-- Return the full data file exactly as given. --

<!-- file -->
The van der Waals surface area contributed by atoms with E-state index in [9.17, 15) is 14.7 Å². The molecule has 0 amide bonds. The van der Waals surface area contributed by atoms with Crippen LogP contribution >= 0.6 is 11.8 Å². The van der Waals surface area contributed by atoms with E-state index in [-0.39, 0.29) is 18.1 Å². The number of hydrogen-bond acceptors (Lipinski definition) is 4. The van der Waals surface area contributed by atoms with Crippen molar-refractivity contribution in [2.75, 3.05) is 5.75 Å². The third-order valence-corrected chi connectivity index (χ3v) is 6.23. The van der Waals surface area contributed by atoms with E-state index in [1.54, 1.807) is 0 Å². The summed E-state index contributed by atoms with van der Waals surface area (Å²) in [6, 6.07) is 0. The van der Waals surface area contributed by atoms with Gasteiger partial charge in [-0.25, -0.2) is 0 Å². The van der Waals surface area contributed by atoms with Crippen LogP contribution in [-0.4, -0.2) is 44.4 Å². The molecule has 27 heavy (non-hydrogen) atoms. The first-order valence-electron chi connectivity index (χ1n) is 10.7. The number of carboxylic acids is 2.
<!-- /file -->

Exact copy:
The van der Waals surface area contributed by atoms with E-state index in [9.17, 15) is 14.7 Å². The molecule has 0 amide bonds. The van der Waals surface area contributed by atoms with Crippen LogP contribution >= 0.6 is 11.8 Å². The van der Waals surface area contributed by atoms with E-state index in [-0.39, 0.29) is 18.1 Å². The number of hydrogen-bond acceptors (Lipinski definition) is 4. The van der Waals surface area contributed by atoms with Crippen molar-refractivity contribution in [2.75, 3.05) is 5.75 Å². The third-order valence-corrected chi connectivity index (χ3v) is 6.23. The van der Waals surface area contributed by atoms with E-state index in [1.54, 1.807) is 0 Å². The summed E-state index contributed by atoms with van der Waals surface area (Å²) in [6, 6.07) is 0. The van der Waals surface area contributed by atoms with Gasteiger partial charge in [-0.25, -0.2) is 0 Å². The van der Waals surface area contributed by atoms with Crippen LogP contribution in [-0.4, -0.2) is 44.4 Å². The molecule has 27 heavy (non-hydrogen) atoms. The first-order valence-electron chi connectivity index (χ1n) is 10.7. The number of carboxylic acids is 2.